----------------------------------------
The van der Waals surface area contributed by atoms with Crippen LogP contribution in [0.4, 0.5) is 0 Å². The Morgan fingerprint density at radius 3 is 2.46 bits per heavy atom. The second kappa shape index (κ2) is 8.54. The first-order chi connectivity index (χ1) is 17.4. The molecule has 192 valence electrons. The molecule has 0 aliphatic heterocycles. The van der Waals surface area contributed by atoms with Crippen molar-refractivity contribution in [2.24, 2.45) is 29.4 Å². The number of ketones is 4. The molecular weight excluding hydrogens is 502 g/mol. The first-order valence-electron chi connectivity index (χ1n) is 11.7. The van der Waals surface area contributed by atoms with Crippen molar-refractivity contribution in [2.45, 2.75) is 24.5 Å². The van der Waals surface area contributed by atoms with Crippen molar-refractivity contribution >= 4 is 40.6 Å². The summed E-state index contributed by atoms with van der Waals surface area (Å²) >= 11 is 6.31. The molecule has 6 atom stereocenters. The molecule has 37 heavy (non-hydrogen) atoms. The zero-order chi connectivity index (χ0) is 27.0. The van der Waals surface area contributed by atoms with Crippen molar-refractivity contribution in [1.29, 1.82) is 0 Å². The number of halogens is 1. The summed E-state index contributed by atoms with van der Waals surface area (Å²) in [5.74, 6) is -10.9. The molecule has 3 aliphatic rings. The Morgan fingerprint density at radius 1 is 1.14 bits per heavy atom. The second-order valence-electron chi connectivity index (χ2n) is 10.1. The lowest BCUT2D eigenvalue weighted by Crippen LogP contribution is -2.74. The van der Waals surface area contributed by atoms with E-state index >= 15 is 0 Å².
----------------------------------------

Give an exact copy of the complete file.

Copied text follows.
The van der Waals surface area contributed by atoms with Crippen LogP contribution in [0.4, 0.5) is 0 Å². The Morgan fingerprint density at radius 3 is 2.46 bits per heavy atom. The second kappa shape index (κ2) is 8.54. The first-order chi connectivity index (χ1) is 17.4. The molecule has 192 valence electrons. The molecule has 0 aliphatic heterocycles. The van der Waals surface area contributed by atoms with Crippen molar-refractivity contribution in [2.24, 2.45) is 29.4 Å². The number of ketones is 4. The molecular weight excluding hydrogens is 502 g/mol. The first-order valence-electron chi connectivity index (χ1n) is 11.7. The van der Waals surface area contributed by atoms with Crippen molar-refractivity contribution in [2.45, 2.75) is 24.5 Å². The van der Waals surface area contributed by atoms with Crippen molar-refractivity contribution >= 4 is 40.6 Å². The summed E-state index contributed by atoms with van der Waals surface area (Å²) >= 11 is 6.31. The molecule has 6 atom stereocenters. The molecule has 37 heavy (non-hydrogen) atoms. The zero-order chi connectivity index (χ0) is 27.0. The van der Waals surface area contributed by atoms with Crippen molar-refractivity contribution in [1.29, 1.82) is 0 Å². The number of halogens is 1. The summed E-state index contributed by atoms with van der Waals surface area (Å²) in [5.74, 6) is -10.9. The molecule has 3 aliphatic rings. The Morgan fingerprint density at radius 1 is 1.14 bits per heavy atom. The second-order valence-electron chi connectivity index (χ2n) is 10.1. The lowest BCUT2D eigenvalue weighted by Crippen LogP contribution is -2.74. The van der Waals surface area contributed by atoms with E-state index >= 15 is 0 Å².